Functional implications of the spectrum of mutations found in 234 cases with X-linked juvenile retinoschisis (XLRS)

Johan T. Den Dunnen, Thirsa Kraayenbrink, Mary Van Schooneveld, Esther De Van Vosse, Paulus T V M De Jong, Jacoline B. Ten Brink, Ellen Schuurman, Nel Tijmes, Gen Jan B Van Ommen, Arthur A B Bergen, Grazia Andolfi, Eugenio Montini, Yün Li, Claudine Oudet, Hanno Bolz, Josselyne Kaplan, Ulrike Orth, Andreas Gal, Andre Hanauer, Anna Maria BardelliCarmen Ayuso, Pierre Bitoun, Valerio Ventruto, Bruno Dallapiccola, Andrea Ballabio, Brunella Franco, K. T. Hiriyanna, Eve L. Bingham, Christina McHenry, Hemant Pawar, Caraline Coats, Thomas Darga, Julia E. Richards, Paul A. Sieving, Laura Huopaniemi, Anne Rantala, Thomas Rosenberg, Niklas Dahl, Alan Wright, Albert De La Chapelle, Tiina Alitalo, Steffen Lenzner, Bodo Brunner, Silke Feil, Beate Niesler, Ute Schulz, Alfred Pinckers, Anita Blankennagel, Klaus Ruether, Ulrich Kellner, Gudrun Rappold, H. Hilger Ropers, Vera Kalscheuer, Wolfgang Berger, Dorothy Trump, Susannah M. Walpole, Alexia Nicolaou, Simon A. Gaythor, Dimitris Pimenides, Nick D L George, Anthony T. Moore, John R W Yates

Research output: Contribution to journalArticlepeer-review


X-linked retinoschisis (XLRS) is the most common cause of juvenile macular degeneration in males, resulting in vision loss early in life. The gene involved in XLRS was identified recently. It encodes a protein with a disoidin domain, suggested to be involved in cell-cell interactions. We have screened the gene for mutations in 234 familial and sporadic retinoschisis cases and identified 82 different mutations in 214 (91%). Thirty one mutations were found more than once, i.e. 2-10 times, with the exception of the 214G→A mutation which was found in 34 apparently unrelated cases. The origin of the patients, the linkage data and the site of the mutations (mainly CG dinucleotides) indicate that most recurrent mutations had independent origins and thus suggest the existence of a significant new mutation rate in XLRS1. The mutations identified cover the entire spectrum, from small intra-genic deletions (7%), to nonsense (6%), missense (75%), small frameshifting insertions/deletions (6%) and splice site mutations (6%). Since, regardless of the mutation type, no females with a typical RS phenotype were identified, RS seems to be caused by loss-of-function mutations only. Mutations occurred non-randomly, with hotspots at several CG dinudeotides and a C6 stretch. Exons 1-3 contained few, mainly translation-truncating mutations, arguing against an important functional role for this segment of the protein. Exons 4-6, encoding the discoidin domain, contained most, mainly missense mutations. An alignment of 32 discoidin domain proteins was constructed to reveal the consensus sequence and to deduce the functional importance of the missense mutations identified. The mutation analysis revealed a high preponderance of mutations involving or creating cysteine residues, pointing to sites important for the tertiary folding and/or protein function, and highlights several amino acids which may be involved in XLRS1-specific protein-protein interactions. Despite the enormous mutation heterogeneity, patients have relatively uniform clinical manifestations although with great intra-familial variation in age at onset and progression.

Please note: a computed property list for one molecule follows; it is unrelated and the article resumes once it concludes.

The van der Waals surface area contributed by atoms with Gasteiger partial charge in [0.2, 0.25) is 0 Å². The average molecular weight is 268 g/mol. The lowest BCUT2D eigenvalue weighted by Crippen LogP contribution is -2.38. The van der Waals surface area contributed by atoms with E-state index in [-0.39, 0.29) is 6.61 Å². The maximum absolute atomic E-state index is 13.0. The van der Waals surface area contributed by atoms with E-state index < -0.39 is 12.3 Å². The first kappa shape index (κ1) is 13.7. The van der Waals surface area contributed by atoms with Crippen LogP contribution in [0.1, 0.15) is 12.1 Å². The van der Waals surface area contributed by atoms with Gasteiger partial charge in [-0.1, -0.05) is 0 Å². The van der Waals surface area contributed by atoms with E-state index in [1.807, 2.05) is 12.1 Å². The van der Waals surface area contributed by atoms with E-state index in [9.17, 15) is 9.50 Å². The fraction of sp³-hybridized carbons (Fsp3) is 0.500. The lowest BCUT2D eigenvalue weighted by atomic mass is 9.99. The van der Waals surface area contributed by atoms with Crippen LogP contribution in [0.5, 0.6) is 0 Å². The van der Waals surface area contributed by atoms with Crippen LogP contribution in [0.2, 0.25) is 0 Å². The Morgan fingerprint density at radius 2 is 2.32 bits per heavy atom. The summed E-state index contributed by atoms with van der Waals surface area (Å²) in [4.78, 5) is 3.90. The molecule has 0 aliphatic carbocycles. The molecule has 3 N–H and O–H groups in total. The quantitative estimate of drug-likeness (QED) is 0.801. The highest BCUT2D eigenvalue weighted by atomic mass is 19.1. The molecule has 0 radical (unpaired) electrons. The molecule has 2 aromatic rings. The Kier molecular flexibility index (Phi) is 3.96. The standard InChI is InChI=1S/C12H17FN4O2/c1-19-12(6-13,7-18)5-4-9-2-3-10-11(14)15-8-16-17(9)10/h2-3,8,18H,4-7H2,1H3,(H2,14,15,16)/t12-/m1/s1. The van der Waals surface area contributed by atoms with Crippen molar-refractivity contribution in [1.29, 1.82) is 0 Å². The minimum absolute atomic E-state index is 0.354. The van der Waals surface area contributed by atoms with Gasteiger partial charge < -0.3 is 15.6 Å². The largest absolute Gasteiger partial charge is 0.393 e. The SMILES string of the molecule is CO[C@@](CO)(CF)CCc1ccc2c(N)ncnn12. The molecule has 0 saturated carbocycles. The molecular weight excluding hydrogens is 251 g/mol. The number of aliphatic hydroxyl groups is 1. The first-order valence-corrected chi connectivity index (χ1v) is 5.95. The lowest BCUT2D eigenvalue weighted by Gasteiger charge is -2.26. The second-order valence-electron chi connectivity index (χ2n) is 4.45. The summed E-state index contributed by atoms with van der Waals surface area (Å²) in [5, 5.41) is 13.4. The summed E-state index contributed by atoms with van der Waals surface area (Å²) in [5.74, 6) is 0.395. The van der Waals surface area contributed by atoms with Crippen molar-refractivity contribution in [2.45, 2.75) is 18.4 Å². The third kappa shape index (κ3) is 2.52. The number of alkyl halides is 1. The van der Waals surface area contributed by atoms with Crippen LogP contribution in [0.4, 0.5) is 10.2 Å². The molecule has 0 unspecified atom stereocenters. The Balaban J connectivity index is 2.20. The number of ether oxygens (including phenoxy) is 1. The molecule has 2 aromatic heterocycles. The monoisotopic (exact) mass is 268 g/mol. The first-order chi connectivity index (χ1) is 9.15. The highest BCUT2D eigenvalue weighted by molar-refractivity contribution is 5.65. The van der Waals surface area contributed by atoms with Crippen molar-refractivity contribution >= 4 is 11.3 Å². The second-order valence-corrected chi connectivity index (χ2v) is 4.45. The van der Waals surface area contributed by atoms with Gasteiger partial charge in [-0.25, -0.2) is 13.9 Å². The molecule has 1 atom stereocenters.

Original languageEnglish
Pages (from-to)1185-1192
Number of pages8
JournalHuman Molecular Genetics
Issue number7
Publication statusPublished - Jul 1998

ASJC Scopus subject areas

  • Genetics


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